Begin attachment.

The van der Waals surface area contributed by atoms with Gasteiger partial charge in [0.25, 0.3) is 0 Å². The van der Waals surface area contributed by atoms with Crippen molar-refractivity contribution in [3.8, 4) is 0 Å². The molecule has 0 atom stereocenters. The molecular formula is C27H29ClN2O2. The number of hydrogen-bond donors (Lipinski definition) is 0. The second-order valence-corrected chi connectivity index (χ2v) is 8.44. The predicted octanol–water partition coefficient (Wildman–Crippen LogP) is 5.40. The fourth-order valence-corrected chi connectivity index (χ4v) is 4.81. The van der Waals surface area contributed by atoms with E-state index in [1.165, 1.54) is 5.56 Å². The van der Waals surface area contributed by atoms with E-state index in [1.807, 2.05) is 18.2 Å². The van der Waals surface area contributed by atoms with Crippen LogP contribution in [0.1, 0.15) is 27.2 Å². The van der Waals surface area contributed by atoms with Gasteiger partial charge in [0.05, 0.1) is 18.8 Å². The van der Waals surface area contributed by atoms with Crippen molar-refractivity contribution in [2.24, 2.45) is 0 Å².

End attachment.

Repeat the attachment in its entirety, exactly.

The van der Waals surface area contributed by atoms with Gasteiger partial charge in [0.25, 0.3) is 0 Å². The van der Waals surface area contributed by atoms with Crippen molar-refractivity contribution in [3.8, 4) is 0 Å². The molecule has 0 atom stereocenters. The molecular formula is C27H29ClN2O2. The number of hydrogen-bond donors (Lipinski definition) is 0. The second-order valence-corrected chi connectivity index (χ2v) is 8.44. The predicted octanol–water partition coefficient (Wildman–Crippen LogP) is 5.40. The fourth-order valence-corrected chi connectivity index (χ4v) is 4.81. The van der Waals surface area contributed by atoms with E-state index in [1.165, 1.54) is 5.56 Å². The van der Waals surface area contributed by atoms with E-state index in [1.807, 2.05) is 18.2 Å². The van der Waals surface area contributed by atoms with Crippen LogP contribution in [0.1, 0.15) is 27.2 Å². The van der Waals surface area contributed by atoms with Gasteiger partial charge in [0.05, 0.1) is 18.8 Å². The van der Waals surface area contributed by atoms with Crippen molar-refractivity contribution in [2.24, 2.45) is 0 Å².